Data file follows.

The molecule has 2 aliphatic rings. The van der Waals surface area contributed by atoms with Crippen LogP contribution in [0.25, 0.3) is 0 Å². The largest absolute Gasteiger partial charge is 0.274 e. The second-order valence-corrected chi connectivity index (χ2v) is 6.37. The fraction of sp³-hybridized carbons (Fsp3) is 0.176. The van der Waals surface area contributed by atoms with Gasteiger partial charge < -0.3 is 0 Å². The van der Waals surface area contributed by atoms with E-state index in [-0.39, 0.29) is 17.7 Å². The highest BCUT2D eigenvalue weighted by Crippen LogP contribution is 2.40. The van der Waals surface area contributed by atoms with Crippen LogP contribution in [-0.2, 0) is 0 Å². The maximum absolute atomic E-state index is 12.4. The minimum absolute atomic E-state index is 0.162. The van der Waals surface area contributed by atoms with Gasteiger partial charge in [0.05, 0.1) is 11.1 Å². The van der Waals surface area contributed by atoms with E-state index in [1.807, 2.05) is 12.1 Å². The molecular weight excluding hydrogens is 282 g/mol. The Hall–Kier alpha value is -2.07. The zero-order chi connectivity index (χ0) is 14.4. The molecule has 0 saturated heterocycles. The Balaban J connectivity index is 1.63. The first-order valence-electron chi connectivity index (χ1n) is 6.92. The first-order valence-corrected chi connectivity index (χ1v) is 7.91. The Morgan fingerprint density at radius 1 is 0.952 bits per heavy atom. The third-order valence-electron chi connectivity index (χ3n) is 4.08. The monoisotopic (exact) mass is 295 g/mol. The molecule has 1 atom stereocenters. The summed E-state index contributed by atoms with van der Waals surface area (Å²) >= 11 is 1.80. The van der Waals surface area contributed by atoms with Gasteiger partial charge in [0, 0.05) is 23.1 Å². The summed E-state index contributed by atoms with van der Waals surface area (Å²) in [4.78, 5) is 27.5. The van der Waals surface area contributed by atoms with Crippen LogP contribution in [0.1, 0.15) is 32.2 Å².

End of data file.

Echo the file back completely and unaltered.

The molecule has 2 aliphatic rings. The van der Waals surface area contributed by atoms with Crippen LogP contribution in [0.25, 0.3) is 0 Å². The largest absolute Gasteiger partial charge is 0.274 e. The second-order valence-corrected chi connectivity index (χ2v) is 6.37. The fraction of sp³-hybridized carbons (Fsp3) is 0.176. The van der Waals surface area contributed by atoms with Gasteiger partial charge < -0.3 is 0 Å². The van der Waals surface area contributed by atoms with E-state index in [-0.39, 0.29) is 17.7 Å². The highest BCUT2D eigenvalue weighted by Crippen LogP contribution is 2.40. The van der Waals surface area contributed by atoms with Crippen LogP contribution in [-0.2, 0) is 0 Å². The maximum absolute atomic E-state index is 12.4. The minimum absolute atomic E-state index is 0.162. The van der Waals surface area contributed by atoms with Gasteiger partial charge in [0.05, 0.1) is 11.1 Å². The van der Waals surface area contributed by atoms with E-state index in [1.807, 2.05) is 12.1 Å². The molecular weight excluding hydrogens is 282 g/mol. The Hall–Kier alpha value is -2.07. The zero-order chi connectivity index (χ0) is 14.4. The molecule has 0 saturated heterocycles. The Balaban J connectivity index is 1.63. The first-order valence-electron chi connectivity index (χ1n) is 6.92. The first-order valence-corrected chi connectivity index (χ1v) is 7.91. The Morgan fingerprint density at radius 1 is 0.952 bits per heavy atom. The third-order valence-electron chi connectivity index (χ3n) is 4.08. The monoisotopic (exact) mass is 295 g/mol. The molecule has 1 atom stereocenters. The summed E-state index contributed by atoms with van der Waals surface area (Å²) >= 11 is 1.80. The van der Waals surface area contributed by atoms with Gasteiger partial charge in [0, 0.05) is 23.1 Å². The summed E-state index contributed by atoms with van der Waals surface area (Å²) in [4.78, 5) is 27.5. The van der Waals surface area contributed by atoms with Crippen LogP contribution in [0.1, 0.15) is 32.2 Å².